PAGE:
“Think of a little child that is given a taste for drugs. As the drugs penetrate the body of the child, it becomes addicted; its whole being cries out for the drug. To be without the drug is so unbearable a torment that it seems preferable to die. Think of that image – the body has gotten addicted to the drug. Now this is exactly what your society did to you when you were born. You were not allowed to enjoy the solid, nutritious food of life namely, work, play, fun, laughter, the company of people, the pleasures of the senses and the mind. You were given a taste for the drug called approval, appreciation, attention.” ~ Anthony de Mello
In my previous post, I mentioned Carl Roger’s term ‘conditions of worth’, that our sense of self-worth are shaped by our early upbringing by our parents, and our encounters later on in life with the people around us in society. We swallow society’s demands without digesting the implications, and the gap between ‘who I am’ and ‘who I think I should be’ becomes too wide – dishonoring your authentic self is like living two selves.
How do you know if you’re living two selves, or dishonoring your authentic self? Reflect truthfully at the following questions:
1) Are you able to express your opinions, ideas and thoughts openly and honestly?
2) Do you compromise your own desires and values to avoid upsetting others?
3) Are you confident about making your own decisions and standing by them?
4) Have you experience difficulty in owning your success, dismissing them or attributing them to luck?
5) Do you feel that you are living your life according to someone else’s rules?
6) Do you constantly worry about what others think about you and whether they like you or not?
7) Do you constantly worry about meeting others’ expectations of you?
These questions would give you an indicator that whether your authenticity needs closer attention.
You may feel pressured to be someone you are not, distorting your self-image to project to the world out there to fit in or to please certain people in your life.
What Are The Stories That Shape You?
The origin of the word authenticity can be found in the latin word authenticus or the greek word authentikos, meaning author. Therefore, being authentic means to be the author of your own life. You provide the authoritative voice that shapes who you are, to write and rewrite your own stories.
Real authenticity is the freedom from being held hostage by the need for approval, attention and appreciation. It is free from attachments to achievements and results – they do not determine who you are. It means to express your true story while connecting to your deeper self, willing to be naked, knowing that things like judgments and criticisms cannot affect or hurt you.
Many psychologists also share the view that we can reclaim our authenticity by being the author of our stories, not a mere character within the story. The process involves clarifying and, where necessary, rewriting the story.
The most important story you could ever tell is the story you tell about yourself to yourself.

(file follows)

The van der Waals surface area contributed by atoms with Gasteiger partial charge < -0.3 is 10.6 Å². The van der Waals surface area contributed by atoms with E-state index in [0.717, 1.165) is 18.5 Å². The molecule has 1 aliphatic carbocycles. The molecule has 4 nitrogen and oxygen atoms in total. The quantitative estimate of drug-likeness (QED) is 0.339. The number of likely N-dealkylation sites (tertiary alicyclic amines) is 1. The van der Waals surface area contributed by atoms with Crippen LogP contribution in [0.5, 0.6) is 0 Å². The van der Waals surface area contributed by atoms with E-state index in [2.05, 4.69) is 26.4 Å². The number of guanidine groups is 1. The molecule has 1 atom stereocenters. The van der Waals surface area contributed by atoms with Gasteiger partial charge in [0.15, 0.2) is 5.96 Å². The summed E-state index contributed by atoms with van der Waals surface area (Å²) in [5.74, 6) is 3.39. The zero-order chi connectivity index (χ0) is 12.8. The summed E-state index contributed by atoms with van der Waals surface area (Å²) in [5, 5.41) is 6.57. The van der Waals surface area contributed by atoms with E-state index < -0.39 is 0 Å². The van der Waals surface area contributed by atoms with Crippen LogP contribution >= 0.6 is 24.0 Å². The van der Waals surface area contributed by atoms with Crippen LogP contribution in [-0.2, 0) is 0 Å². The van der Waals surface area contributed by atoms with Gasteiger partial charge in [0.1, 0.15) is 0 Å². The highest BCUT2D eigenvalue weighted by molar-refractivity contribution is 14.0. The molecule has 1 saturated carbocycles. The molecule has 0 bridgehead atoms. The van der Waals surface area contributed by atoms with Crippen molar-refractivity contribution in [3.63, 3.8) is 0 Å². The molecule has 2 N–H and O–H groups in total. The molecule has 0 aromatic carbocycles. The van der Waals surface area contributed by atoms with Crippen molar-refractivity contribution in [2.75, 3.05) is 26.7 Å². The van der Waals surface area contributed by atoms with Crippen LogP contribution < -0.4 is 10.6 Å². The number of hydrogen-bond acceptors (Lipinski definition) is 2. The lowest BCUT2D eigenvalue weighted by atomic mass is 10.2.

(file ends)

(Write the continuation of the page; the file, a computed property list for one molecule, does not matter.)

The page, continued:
Here are the 2 stages of rewriting your own story:
1) Identify your current story that support inauthentic living
Choose an area(s) of your life that you want to edit your story as the context.
Who are you in your story? Who are the main characters? What are the limiting views of yourself? What isn’t working for you in your story? Which part of the story contributes to your inauthentic self? What and who influenced your story? If the story trajectory doesn’t change, how will it end? What are the voices in your story that are disempowering, and need to be discarded?
Be as honest and open as you can be. Notice how your current dysfunctional story makes your feel.
2) Rewrite your new story to support authentic living
Write your new story that reflects and connects with the true self that is free from external expectations, opinions and judgments. It should align with your authentic desires and the things that you care about, things that matter to you.
Your new story is future-based and should be empowering and move you to hope-filled actions with new inspiring possibilities.
Thank the old voices that were trying to protect you (for whatever reasons). Turn the volume dial down as they don’t serve you any longer. While staying center and grounded, summon your inner voice of curiosity, compassion, conviction, courage and creativity as you write your new story.
Remember: it’s YOUR story and nobody can tell you how it is supposed to go. You are the creative power and driver behind your story. You are the director and the lead character. You also provide all the special effects and expert editing.
A good way to begin writing this is, “The truth of my story is…….”
Living Your Authentic Story
How does your new story makes you feel now? You can rewrite it until it reflects your true self, authentic desires and compelling future. Include clear action and concrete steps you can take daily to live out your story.
Let your story be placed somewhere visible where you can see often and read regularly, but it should be private, not visible to anyone else except maybe, your accountability partner – someone who can support you in your journey.
Reclaim your authentic self by living your new story and it will become your new reality.